Many Waters by Madeleine L'Engle
Many Waters is a strange book. I don’t know another way to describe it. The book is about Sandy and Dennys Murry, a pair of teenaged twins who are the only average people in an unusual family. (You can read more about the Murrys in A Wrinkle in Time, as well as several other books by Madeleine L’Engle.)
One afternoon, Sandy and Dennys make the mistake of messing with one of their father’s experiments-in-progress. Without realizing their stupidity, the twins type a message into the computer, which reads: “Take me someplace warm ... someplace warm and sparsely populated.” When the twins exit the lab, they find themselves in a burning hot desert, with high temperatures that burn their skin and give them sunstroke. Eventually, they are rescued by a very small man named Japheth, and his unusual pet. Through a short series of events, they find themselves separated, one in the tent of Japheth’s father, and the other in his grandfather’s tent (who happens to be feuding with his son.)
The divided family nurses the twins back to health, and they slowly become aware of their surroundings. (Especially Japheth’s sister, named Yalith, who they both fall in love with.)
Neither Sandy or Dennys know what planet they are on. In some ways, it resembles their own, but it is also very different. The people appear to be human, but they are very short, and almost midget-like. They seem to think that the twins are giants. The climate is much hotter than the twins are used to, and there are many strange animals, including oddly sized mammoths. Most remarkable of all, there are the majestic Seraphim, and the darker Nephilim who are exquisitely beautiful and deceptive.
As Grandfather Lamech tells them stories, the twins slowly recognize where they are. They begin to suspect things when they learn that Japheth’s father is named Noah. When Grandfather tells them about Enoch, who walked with El and was not, the twins begin to see the story emerging. But it is only when El tells Noah to build a large boat, that the twins know positively that they are living on a younger version of Earth, in the days before the Biblical flood.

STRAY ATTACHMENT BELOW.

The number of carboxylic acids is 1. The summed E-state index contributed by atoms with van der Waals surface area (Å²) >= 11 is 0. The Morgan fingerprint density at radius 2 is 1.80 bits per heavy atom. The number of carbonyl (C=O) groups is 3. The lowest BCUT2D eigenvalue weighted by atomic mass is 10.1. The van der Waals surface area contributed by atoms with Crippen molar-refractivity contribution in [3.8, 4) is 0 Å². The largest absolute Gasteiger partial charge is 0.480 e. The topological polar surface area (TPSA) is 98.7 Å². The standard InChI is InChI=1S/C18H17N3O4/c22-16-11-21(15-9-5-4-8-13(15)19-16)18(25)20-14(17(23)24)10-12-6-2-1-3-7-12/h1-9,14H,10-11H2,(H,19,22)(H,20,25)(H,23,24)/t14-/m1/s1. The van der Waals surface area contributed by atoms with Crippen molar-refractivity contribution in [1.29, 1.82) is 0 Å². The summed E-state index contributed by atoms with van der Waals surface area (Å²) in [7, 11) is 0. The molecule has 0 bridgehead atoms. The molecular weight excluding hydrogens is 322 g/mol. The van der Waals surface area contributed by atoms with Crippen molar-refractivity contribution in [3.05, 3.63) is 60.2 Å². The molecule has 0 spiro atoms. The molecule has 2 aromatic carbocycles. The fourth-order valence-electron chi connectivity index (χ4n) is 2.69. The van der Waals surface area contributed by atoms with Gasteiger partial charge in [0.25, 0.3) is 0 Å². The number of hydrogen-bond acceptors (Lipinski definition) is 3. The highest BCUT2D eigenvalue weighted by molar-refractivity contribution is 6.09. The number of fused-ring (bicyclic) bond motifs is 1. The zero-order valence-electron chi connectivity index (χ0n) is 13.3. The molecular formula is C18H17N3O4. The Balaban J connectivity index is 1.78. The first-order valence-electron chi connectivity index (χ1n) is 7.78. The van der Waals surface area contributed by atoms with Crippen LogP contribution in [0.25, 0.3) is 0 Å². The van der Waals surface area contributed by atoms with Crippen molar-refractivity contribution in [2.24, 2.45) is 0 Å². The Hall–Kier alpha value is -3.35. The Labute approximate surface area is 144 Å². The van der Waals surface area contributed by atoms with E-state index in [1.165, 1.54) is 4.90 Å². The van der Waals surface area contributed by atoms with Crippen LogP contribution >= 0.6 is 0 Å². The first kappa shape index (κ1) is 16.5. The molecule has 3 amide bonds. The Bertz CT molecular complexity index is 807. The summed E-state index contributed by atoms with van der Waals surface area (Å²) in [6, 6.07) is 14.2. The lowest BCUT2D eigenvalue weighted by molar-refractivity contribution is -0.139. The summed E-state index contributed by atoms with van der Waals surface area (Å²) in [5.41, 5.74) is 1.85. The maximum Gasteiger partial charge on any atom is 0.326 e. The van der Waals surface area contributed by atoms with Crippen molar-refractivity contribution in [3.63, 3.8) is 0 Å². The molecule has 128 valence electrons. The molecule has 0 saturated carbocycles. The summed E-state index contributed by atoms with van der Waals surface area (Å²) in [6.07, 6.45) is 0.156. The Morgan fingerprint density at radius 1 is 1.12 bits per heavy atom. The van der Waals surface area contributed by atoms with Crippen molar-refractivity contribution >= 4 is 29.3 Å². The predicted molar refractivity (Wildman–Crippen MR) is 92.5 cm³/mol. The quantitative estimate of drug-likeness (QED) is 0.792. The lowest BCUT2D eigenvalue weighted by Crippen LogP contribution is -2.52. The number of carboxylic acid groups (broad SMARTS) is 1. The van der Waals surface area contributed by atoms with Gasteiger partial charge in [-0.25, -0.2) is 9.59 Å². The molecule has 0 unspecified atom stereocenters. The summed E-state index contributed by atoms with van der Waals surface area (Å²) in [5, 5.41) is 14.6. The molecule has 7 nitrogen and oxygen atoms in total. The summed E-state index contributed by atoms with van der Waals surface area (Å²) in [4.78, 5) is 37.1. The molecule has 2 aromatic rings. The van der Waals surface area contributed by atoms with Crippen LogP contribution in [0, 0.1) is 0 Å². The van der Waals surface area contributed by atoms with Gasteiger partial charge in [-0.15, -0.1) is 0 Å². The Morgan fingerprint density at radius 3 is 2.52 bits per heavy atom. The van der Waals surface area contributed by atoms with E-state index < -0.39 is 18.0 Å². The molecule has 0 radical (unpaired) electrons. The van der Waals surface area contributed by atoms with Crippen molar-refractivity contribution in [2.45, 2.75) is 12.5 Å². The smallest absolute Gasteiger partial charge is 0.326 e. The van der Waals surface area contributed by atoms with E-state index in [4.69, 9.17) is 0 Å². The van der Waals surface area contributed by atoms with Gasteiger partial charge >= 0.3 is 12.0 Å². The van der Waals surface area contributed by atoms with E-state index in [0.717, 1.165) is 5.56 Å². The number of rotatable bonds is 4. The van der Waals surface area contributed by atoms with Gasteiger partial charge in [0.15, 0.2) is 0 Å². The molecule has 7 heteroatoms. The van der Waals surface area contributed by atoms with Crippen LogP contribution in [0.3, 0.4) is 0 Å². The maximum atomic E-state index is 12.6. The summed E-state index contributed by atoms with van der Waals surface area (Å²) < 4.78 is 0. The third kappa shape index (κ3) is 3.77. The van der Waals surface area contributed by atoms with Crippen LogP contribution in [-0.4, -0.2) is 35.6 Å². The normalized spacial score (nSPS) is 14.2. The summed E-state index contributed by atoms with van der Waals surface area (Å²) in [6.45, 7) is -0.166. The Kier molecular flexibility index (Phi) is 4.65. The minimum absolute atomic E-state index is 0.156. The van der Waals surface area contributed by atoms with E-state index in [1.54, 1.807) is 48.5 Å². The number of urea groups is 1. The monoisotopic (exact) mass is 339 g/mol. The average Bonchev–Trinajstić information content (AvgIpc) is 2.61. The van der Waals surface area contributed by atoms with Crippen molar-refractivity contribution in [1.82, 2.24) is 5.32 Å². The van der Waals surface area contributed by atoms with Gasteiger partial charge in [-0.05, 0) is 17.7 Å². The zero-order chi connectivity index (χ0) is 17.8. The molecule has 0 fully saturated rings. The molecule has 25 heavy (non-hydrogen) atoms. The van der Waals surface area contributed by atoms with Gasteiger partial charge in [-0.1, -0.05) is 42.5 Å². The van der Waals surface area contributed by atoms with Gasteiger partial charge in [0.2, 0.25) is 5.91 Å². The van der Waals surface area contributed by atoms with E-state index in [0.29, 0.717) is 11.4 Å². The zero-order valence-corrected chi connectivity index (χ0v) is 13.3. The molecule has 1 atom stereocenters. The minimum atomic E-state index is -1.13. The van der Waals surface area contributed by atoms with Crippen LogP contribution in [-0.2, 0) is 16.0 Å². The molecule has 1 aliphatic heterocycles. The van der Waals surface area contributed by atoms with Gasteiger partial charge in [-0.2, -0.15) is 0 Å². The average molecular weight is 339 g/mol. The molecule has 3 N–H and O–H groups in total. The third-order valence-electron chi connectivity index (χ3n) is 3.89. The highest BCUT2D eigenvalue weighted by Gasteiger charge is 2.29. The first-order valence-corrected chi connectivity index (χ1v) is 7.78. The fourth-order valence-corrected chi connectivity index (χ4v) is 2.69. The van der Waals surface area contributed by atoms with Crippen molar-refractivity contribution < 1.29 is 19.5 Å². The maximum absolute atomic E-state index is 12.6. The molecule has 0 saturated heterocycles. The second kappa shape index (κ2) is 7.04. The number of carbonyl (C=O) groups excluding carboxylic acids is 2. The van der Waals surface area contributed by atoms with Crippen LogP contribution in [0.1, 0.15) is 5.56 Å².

The fact that Many Waters is based on a Bible story made the book even stranger. I recognized many of the names immediately... Shem, Japheth, Oholibamah, Lamech... When the Nephilim turned up, I was very curious, because I’ve often wondered who (or what) the Nephilim are. They show up in Genesis 6:4, which says that “The Nephilim were on the earth in those days, and also afterward, when the sons of God came in to the daughters of men, and they bore children to them. Those were the mighty men who were of old, men of renown.” They also show up in Numbers 13:33, when the spies reported that there were giants in the Promised Land. “There also we saw the Nephilim (the sons of Anak are part of the Nephilim); and we became like grasshoppers in our own sight, and so we were in their sight.”
Who are the Nephilim? They aren’t human. They are obviously gigantic. They were on the earth before and after the flood. Is Genesis 6:4 referring to them as “sons of God”? Are they angels? The Seraphim are angels, but Many Waters connected the two, not the Bible. It would appear that there were women who had Nephilim babies, which is part of the book (I am not getting my theology from the book, by the way), and seems implied in the Bible. Curiouser and curiouser.
Hm Hm. I think I will have to do some research on this, and pick some people’s brains. Then maybe I will write a post called “The Nephilim: Part 2" =)
Note: I wouldn’t really recommend this book for younger kids. There isn’t any language, or actual sex, but there are quite a few, um ... implications? They mainly have to do with the Nephilim, and the women I mentioned who were betrothed and wedded to Nephilim. I would probably put the age range at mid to late teens.